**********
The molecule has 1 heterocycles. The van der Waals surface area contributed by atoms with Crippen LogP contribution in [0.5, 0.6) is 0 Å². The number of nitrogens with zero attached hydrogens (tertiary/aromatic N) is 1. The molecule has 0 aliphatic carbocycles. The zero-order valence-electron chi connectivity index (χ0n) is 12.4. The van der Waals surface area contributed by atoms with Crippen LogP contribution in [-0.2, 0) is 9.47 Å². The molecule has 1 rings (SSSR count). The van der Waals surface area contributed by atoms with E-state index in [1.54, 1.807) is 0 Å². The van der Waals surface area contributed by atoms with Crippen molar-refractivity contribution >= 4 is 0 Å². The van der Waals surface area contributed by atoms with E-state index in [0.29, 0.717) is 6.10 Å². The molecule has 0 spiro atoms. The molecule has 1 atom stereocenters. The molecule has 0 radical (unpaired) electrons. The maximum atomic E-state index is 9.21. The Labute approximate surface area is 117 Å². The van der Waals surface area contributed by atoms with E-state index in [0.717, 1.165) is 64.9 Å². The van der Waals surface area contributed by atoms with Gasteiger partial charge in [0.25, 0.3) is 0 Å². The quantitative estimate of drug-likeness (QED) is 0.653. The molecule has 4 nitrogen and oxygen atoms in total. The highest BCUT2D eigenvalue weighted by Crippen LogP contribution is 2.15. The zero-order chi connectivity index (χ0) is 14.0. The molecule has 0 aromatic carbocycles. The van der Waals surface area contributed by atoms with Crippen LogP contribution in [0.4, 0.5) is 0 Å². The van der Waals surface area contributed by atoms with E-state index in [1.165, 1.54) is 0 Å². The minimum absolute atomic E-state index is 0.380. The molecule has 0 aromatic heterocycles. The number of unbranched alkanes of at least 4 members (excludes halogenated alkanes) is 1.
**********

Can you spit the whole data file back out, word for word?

The molecule has 1 heterocycles. The van der Waals surface area contributed by atoms with Crippen LogP contribution in [0.5, 0.6) is 0 Å². The number of nitrogens with zero attached hydrogens (tertiary/aromatic N) is 1. The molecule has 0 aliphatic carbocycles. The zero-order valence-electron chi connectivity index (χ0n) is 12.4. The van der Waals surface area contributed by atoms with Crippen LogP contribution in [-0.2, 0) is 9.47 Å². The molecule has 1 rings (SSSR count). The van der Waals surface area contributed by atoms with E-state index in [1.54, 1.807) is 0 Å². The van der Waals surface area contributed by atoms with Crippen molar-refractivity contribution >= 4 is 0 Å². The van der Waals surface area contributed by atoms with E-state index in [0.29, 0.717) is 6.10 Å². The molecule has 0 spiro atoms. The molecule has 1 atom stereocenters. The molecule has 0 radical (unpaired) electrons. The maximum atomic E-state index is 9.21. The Labute approximate surface area is 117 Å². The van der Waals surface area contributed by atoms with E-state index in [0.717, 1.165) is 64.9 Å². The van der Waals surface area contributed by atoms with Gasteiger partial charge in [0.25, 0.3) is 0 Å². The quantitative estimate of drug-likeness (QED) is 0.653. The molecule has 4 nitrogen and oxygen atoms in total. The highest BCUT2D eigenvalue weighted by Crippen LogP contribution is 2.15. The zero-order chi connectivity index (χ0) is 14.0. The molecule has 0 aromatic carbocycles. The van der Waals surface area contributed by atoms with Crippen LogP contribution in [0.4, 0.5) is 0 Å². The van der Waals surface area contributed by atoms with E-state index in [1.165, 1.54) is 0 Å². The minimum absolute atomic E-state index is 0.380. The molecule has 0 aromatic heterocycles. The number of unbranched alkanes of at least 4 members (excludes halogenated alkanes) is 1.